First Class

Aug 4 2014 | By More

★★★☆☆    Train of thought

Laughing Horse @ Espionage (Venue 185) Thurs 31 July – Sun 24 August 2014

Cleverly crafted and emotionally realistic, writer and director James Beagon’s show is always interesting even if it ultimately falls short in some areas.

Publicity image

Erin Elkin, Joe Walsh and Maddie Haynes. Publicity image: Relief Theatre

The venue for this free, non-ticketed show from Aulos Productions and Relief Theatre, in the Pravda bar in the depths of Espionage nightclub, is not ideal. More thought could perhaps have been put into adapting the staging, as sightlines are difficult for many of the audience – a situation which is not helped by the performers remaining seated much of the time.

Three travellers on three trains to Manchester in three different periods are forced to cope with the legacy of their disappointments, failures and tragedies.

The storylines unfold in parallel, and what could prove extremely confusing is deftly handled and easy to follow. The main characters are quickly and sympathetically established, while the cast play any necessary supporting characters with economy, variety and no little skill.

Erin Elkin, who plays runaway 1950s single mother Lydia, provides a sensitive portrayal whose initially understated nature leaves room for the development of the character that follows. Joe Walsh’s 1980s teacher Jack is believably harassed, but his comically twitchy performance, while effective, could perhaps be scaled back a little. Over time it becomes a little wearing and perhaps undermines the pathos in the writing. Maddie Haynes, as modern-day tennis player Rachel, dealing with depression and a career in freefall, is nuanced and subtle.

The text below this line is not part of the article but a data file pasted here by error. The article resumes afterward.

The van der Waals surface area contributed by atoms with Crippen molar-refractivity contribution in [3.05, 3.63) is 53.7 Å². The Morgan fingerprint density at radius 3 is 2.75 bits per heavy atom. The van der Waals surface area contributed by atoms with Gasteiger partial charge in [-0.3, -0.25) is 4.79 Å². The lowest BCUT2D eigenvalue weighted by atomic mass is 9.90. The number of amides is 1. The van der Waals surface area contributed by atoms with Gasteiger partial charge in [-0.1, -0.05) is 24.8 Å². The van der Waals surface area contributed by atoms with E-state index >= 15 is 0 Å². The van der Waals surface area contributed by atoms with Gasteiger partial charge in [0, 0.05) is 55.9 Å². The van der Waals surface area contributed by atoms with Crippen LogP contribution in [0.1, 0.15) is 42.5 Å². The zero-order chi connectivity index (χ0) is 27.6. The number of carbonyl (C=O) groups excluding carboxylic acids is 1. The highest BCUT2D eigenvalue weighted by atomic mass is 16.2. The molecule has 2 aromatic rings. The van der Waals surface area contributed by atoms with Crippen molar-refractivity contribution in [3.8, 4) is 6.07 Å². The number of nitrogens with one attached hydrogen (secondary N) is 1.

“understated and economical”

There is some attempt made at providing movement and variety in what is a very cramped acting space. It is notable that the play feels most vibrant when one of the three principals is interacting with one of the subsidiary characters.

Although the three travellers are recognisable types, stereotyping is avoided by the carefully drawing of the characters, with much that rings true – for example Jack’s admission that he has a fondness for a particular baby name ‘because I haven’t taught anyone called that yet.’ The writing is largely understated and economical, with the audience piecing together events through suggestions and hints. When it becomes more explicit, the drama does not work nearly so well – the performances become a little less assured as crisis points approach, while the ending seems artificial and unnecessarily laboured.

Nevertheless, an intriguing and satisfactory work that would be well worth your money even if it wasn’t free. Full marks for chutzpah, furthermore, for choosing a title that is such an open goal to lazy headline writers.

Running time 50 minutes
Laughing Horse @ Espionage, 4 India Buildings, Victoria St, EH1 2EX (Venue 185)
Thurs 31 July – Sun 24 August 2014
Daily at 12.00 noon
Free, non-ticketed
Information at

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